Another huge threat to wildlife is tidiness on agricultural land and in gardens. A couple of generations ago, you would never have seen a clean crop without weeds; now, if a field has poppies in it, people come from miles around to photograph it. Wildlife needs places where we let the grass grow longer and where we don’t cut things back over the winter.

For the last twenty years or so, the Wildlife Trusts have worked on maintaining ‘Living Landscapes’, linking protected areas into bigger nature reserves connected by wildlife corridors and better managed with climate change in mind, and reconnected to their local communities. If people don’t know about or hear about wildlife, they will not protect it.

We also need to see that any development that damages wildlife habitat puts back more habitat than it destroys. We can’t have developers blackmailing local authorities into saying ‘Well, you can either have a road junction, or you can have green space. You can either have a school, or you can have green space.’ If a development is to happen, it needs to provide a full set of resources.

We already know how nature can help us; we just need to let it. You don’t need to plant trees to create woodland, you simply need to stop preventing trees growing and they will create their own habitat of trees and scrub and grassland. And after seventy years, the grassland around them will store nearly as much carbon in its soil as the trees have in their timber.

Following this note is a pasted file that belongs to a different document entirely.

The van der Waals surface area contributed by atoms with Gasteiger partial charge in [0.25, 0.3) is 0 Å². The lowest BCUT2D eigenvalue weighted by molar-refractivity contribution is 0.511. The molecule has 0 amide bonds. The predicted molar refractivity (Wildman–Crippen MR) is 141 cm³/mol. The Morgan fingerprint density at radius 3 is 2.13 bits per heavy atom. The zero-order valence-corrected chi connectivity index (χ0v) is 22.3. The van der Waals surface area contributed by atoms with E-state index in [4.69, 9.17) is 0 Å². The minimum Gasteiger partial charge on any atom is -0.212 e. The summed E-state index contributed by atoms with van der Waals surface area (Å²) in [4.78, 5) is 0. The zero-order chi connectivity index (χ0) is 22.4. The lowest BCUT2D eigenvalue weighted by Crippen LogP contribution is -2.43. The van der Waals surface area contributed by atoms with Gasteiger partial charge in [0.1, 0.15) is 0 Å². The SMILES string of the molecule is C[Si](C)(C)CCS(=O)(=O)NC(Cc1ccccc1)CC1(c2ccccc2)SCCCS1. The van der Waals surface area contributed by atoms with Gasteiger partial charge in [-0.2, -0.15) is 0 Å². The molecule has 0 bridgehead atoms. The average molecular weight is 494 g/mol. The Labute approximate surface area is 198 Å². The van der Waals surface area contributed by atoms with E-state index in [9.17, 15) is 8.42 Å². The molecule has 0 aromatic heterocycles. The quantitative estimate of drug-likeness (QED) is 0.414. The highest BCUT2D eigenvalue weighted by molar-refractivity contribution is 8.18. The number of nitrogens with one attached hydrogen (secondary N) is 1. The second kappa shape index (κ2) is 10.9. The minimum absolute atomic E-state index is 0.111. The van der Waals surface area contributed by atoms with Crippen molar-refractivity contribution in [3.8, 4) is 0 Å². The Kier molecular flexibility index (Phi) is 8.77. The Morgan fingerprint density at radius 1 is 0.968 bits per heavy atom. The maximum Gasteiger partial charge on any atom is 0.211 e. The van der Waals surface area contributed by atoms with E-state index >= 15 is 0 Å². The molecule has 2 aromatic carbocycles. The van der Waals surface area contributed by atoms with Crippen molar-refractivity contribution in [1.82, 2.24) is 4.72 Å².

Peat bogs bury carbon in their peat soil, and sequesters it for literally tens of thousands of years. The sad thing about peat bogs is that most of them have been destroyed, mainly to be bagged up as multipurpose compost for gardeners. And farming on drained peat soils loses nearly an inch of peat a year.

Carbon offsetting isn’t really a solution, thinking we can just carry on emitting carbon and plant a few trees instead.

Future generations will be baffled that we wasted all the oil and coal we have by just burning it. We could have had enough renewable energy for the whole planet instead, and saved the oil and coal as rare and precious commodity to make the plastics we really need and which we don’t have alternative materials for.

Questions from the audience included how we can mitigate the damage that will be caused by the proposed Oxford to Cambridge expressway; how can new developments be built with high-quality green spaces for wildlife and people, as at Cambourne in South Cambridgeshire; and how we must see that when the UK chairs the COP26 meeting this autumn on climate change, we achieve real international leadership on climate change, not just talking about it.

Andrew Selous commented, “We are building brand new houses now that are what I call the houses of yesterday”; he mentioned the installation of gas-fired central heating, and a lack of newer technologies such as built-in photovoltaics and ground-source heat pumps. He then pointed out that fitting gas-fired heating in new homes will be illegal by 2025, so houses built now will need to be retrofitted – why can we not get it right first time?

Afterwards, many people stayed behind to discuss specific issues in small groups. The main message from all the groups was that we need to make sure our local councillors know that the town’s residents care about loss of habitats, and would like more action to prevent climate change – only one councillor attended the meeting!

For further information and practical actions, see the South Beds Friends of the Earth website at, email us at , or follow our Facebook page.